Sunday, March 27, 2016

A Brick Pincushion

From "The American Girl's Book" by Eliza Leslie (1831; 16th edition 1854).
Brick Pin Cushion, from Miss Leslie's "The American Girl's Book" (1831/1854)

Step 1: Procure a brick.  It should be clean and new; I took a used brick and washed off the surface dirt.  Miss Leslie would certainly not approve.

Step 2: Cut a piece of "coarse linen or strong domestic cotton" large enough to cover the brick.

Brick and 100% cotton for the base fabric.

Step 3:  Fold the fabric over the brick, neatly, and stitch it down.
Fabric folded and pinned over brick for pincushion base.

Step 4: Cut a bag of coarse linen 2" larger* than the top of the brick.  For a thicker pin cushion, cut the bag a little larger still.
Covered brick and upper pincushion bag.

Step 5: Stuff the bag with bran.  Like, a lot--until no more bran will fit, even when pushed down with a spoon.  It took approximately 1 lb. of wheat bran to fill a bag cut 2" longer on each side than a standard brick.
Wheat bran for stuffing the bag.

Covered brick and cushion stuffed with bran..

Step 6: Attach the bran bag to the brick.  It should have a "good shape" with the sides of the cushion sloping down to the brick.  I don't think I quite managed it.
Brick pincushion assembled.
It looks like a loaf of bread.
Step 7: Attach a piece of baize to the bottom of the brick. [Baize, according to Textiles in America is a heavy, felted wool with a raised nap on both sides; it's the fabric used on pool tables.]  Not having any on hand, I used some wool felt scraps from my stash.  This appears to be a cushioning layer between the brick and whatever surface the pincushion is placed on, so I expect different material could serve (a couple of layers of wool fabric, maybe even a thin batting).  I glued the felt into place, though it could also be sewn to the base fabric.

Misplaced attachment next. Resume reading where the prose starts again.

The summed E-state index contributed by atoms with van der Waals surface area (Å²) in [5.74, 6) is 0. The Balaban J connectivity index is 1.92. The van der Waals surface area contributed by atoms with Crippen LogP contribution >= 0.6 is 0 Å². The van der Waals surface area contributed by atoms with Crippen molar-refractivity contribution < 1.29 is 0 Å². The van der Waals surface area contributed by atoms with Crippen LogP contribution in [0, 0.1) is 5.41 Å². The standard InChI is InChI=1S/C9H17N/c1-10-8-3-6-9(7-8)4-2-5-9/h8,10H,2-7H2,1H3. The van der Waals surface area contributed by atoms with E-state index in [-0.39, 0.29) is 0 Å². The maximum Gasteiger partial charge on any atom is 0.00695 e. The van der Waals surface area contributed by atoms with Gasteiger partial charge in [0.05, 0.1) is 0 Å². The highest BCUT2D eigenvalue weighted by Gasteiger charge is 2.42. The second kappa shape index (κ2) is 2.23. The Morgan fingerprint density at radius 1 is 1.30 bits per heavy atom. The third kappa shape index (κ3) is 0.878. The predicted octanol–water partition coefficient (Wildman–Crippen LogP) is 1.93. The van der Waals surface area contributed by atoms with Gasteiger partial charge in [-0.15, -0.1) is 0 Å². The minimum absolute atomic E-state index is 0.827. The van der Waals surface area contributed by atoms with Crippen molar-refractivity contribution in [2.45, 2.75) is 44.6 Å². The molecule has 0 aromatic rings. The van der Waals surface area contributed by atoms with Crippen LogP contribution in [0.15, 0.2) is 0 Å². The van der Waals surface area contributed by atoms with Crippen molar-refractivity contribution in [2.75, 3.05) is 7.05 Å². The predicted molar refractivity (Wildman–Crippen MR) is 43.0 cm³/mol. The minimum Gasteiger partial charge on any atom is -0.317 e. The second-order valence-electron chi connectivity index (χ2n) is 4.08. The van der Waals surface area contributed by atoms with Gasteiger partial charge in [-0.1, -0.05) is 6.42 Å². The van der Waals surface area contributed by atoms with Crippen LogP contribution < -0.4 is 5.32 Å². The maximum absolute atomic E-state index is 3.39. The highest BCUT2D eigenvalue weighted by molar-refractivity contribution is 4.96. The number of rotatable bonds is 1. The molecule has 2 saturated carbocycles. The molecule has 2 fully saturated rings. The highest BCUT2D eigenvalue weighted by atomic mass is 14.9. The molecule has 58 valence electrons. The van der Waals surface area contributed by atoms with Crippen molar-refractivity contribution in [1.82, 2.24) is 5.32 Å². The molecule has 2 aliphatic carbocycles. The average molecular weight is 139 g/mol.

Wool felt attached to the bottom of the brick.

Step 8: Cover the pincushion in "velvet, silk, or cloth" with a "binding of narrow ribbon or galloon" over the seam.  Two colors may be used to cover the top and bottom portions of the pincushion.

Brick pincushion, from The American Girl's Book by Eliza Leslie (1831/1854)

The book illustration showed no seams or binding, just a shadow between the brick and cushion areas (which seems the only logical place for the ribbon).  Unlike step 3, the instructions don't suggest a method for covering, so I just sort of made it up, wrapping the pincushion form like a present, and folding/pinching out the excess fabric.  It resulted in some ugly curved seams at the rounded edges.  Next time, I think I'd make the cover in two parts, folded square around the base, and smoothed over the sloping top, with the ribbon covering the seam where they meet.

Comparing mine to the book image, I see two main differences.  First, the brick used appears flatter and to have a more square footprint.  Perhaps some sort of cobble or small paving stone would give a shape closer to the sketch.  Second, the cushion appears outsized in my version: I now think the "2 inches" difference was meant to be added to the total measurement of the bag, rather than to each side. 


  1. Nicely done. These are so useful; a favorite at the museum. I've had smaller versions on my to-do list for a long while.

    1. Thanks! I started your sew-along bag project a few months late, and have been using the long gathering seams as an excuse to try out the brick. Slowly starting to figure it out (the brick, that is, the bag instructions are quite clear).


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